Nasrallah’s Public Diplomacy

A few days ago, tens of thousands of people gathered in Beirut, Lebanon, for a rare public appearance by Hezbollah leader, Hassan Nasrallah, who has made a conscious effort to stay out of the limelight since the Israel-Hezbollah War in 2006. Clad in green and yellow, the colors of Hezbollah, supporters cheered as Nasrallah called for the continued protests against the Youtube film, Innocence of Muslims, “[for] as long as there’s blood in us, we will not remain silent over insults against our prophet.”

Due to freedom of speech, the US cannot stop the spread of this video, and Google refuses to take action even though it has had devastating effects in the Muslim world. The video, which mocks Islam and the Prophet Mohammad, has been banned in several countries. German authorities are debating banning the film in the name of security. A KFC was burned down in Tripoli, a protester was killed in Karachi, a US military base was attacked in Kabul… while there were some peaceful protests,  a common theme at violent protests that erupted across the Muslim world was the chanting of “Death to America!”

I’ve heard multiple people here in the States ask, “What’s the big deal? We don’t react like that when people insult Jesus.” Yes, it’s not a big deal. It’s a ridiculous production with awful dubbing and an even worse green screen. But that does not mean that people won’t react to it. This video is malicious and offensive, and people reacted as such. Their reactions might not have been warranted, but that does not change the fact that people can be emotion and may react violently.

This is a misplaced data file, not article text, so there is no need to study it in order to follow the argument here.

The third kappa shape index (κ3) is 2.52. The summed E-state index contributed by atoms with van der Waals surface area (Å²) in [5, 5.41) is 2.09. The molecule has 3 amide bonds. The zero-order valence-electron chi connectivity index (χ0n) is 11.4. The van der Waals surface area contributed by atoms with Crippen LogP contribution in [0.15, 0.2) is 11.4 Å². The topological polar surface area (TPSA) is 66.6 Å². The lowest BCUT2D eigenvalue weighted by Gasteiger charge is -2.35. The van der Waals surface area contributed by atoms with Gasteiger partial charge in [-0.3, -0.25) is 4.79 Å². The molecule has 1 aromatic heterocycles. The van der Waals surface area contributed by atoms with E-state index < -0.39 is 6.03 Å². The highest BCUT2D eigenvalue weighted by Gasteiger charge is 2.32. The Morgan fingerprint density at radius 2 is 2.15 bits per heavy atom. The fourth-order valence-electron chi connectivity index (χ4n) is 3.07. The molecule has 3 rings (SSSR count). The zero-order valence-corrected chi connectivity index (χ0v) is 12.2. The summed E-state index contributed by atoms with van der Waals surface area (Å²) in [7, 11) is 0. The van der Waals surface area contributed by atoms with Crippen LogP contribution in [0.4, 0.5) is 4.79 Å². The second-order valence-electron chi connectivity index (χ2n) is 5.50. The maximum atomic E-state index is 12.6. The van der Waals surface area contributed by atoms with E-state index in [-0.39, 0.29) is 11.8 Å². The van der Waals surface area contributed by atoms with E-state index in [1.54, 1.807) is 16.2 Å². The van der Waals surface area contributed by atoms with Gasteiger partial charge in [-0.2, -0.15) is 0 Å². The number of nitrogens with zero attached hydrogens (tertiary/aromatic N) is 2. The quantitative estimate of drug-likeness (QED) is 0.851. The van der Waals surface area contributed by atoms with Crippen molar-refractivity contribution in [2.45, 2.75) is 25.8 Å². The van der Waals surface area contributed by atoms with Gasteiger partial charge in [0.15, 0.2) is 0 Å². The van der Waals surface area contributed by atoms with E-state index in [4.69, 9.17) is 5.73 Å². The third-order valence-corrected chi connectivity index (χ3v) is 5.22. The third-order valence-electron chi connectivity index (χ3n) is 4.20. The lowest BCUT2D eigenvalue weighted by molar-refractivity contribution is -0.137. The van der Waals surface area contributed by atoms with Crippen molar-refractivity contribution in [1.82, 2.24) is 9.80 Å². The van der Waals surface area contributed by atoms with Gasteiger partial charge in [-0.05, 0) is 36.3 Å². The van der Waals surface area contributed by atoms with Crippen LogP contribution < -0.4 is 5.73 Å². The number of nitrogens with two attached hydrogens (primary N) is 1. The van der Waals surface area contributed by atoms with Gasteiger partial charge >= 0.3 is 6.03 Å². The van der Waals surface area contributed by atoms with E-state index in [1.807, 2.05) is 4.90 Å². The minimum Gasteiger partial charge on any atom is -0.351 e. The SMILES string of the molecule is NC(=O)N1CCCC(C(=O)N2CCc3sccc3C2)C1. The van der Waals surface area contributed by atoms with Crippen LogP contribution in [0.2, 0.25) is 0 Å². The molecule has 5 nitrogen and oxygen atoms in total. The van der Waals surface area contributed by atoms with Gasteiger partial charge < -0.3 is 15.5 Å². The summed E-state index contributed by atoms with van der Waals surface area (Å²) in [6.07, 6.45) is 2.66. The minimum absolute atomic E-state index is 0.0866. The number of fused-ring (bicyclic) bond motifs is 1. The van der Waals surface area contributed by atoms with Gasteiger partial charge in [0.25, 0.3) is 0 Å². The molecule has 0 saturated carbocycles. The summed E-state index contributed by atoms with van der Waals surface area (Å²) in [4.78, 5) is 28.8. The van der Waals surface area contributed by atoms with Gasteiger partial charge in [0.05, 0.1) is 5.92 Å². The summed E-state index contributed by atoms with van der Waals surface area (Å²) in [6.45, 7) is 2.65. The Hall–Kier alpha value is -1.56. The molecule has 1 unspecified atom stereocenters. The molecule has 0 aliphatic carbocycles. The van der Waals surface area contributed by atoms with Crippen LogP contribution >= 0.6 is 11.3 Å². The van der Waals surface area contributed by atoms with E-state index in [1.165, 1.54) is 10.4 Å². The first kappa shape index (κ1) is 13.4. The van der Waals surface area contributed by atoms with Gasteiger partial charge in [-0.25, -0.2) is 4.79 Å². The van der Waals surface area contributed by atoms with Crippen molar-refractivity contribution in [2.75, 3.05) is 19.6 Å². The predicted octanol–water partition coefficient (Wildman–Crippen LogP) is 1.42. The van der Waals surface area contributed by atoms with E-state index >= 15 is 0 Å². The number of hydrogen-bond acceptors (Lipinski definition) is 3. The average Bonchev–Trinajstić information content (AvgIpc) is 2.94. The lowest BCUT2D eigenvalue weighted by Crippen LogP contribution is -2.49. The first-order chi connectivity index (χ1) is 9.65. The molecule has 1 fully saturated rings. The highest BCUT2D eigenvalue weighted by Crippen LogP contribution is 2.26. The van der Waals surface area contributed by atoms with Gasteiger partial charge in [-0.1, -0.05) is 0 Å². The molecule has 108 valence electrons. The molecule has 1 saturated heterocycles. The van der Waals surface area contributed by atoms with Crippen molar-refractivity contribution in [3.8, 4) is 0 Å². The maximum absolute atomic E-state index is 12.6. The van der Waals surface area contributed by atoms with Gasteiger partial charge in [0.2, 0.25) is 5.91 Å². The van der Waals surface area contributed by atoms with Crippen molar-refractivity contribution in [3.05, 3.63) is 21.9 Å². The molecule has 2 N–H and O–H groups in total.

Nasrallah has been one of the leading forces behind an anti-American movement in the Middle East. He is using this video to continue to spread his message. It has fueled his fire, and he will continue to inspire people to react for as long as people are willing to listen. Nasrallah is smart. People who don’t believe in Hezbollah’s ideology are now looking at him with admiration for fighting for Islam, all the while respecting other religions (he had planned the protests days after the Pope visited Lebanon.)

No matter the content of his speeches, audiences listen when Nasrallah talks. Many believe what he says, and they act on it.  His influence spreads far and wide beyond the borders of Lebanon, even if people don’t agree with everything Hezbollah stands for.

I would argue that public diplomacy practitioners could learn from Nasrallah’s tactics. We are so quick to dismiss his “terrorist propaganda,” yet I wish the US could get the attention Nasrallah gets when he rises to the podium, and I wish the US could get a message across as effectively as he does. Let us study him. What makes him so popular? Why do people respect him, and therefore listen to him? All the efforts the US has made to curb anti-Americanism in the region became irrelevant the moment Innocence of Muslims went viral – so what can the US do to convey to the Muslim people that the video is not a representation of the American viewpoint? And how do we fix this situation?

This entry was posted in Foreign Policy, Middle East, Protest, Uncategorized. Bookmark the permalink.

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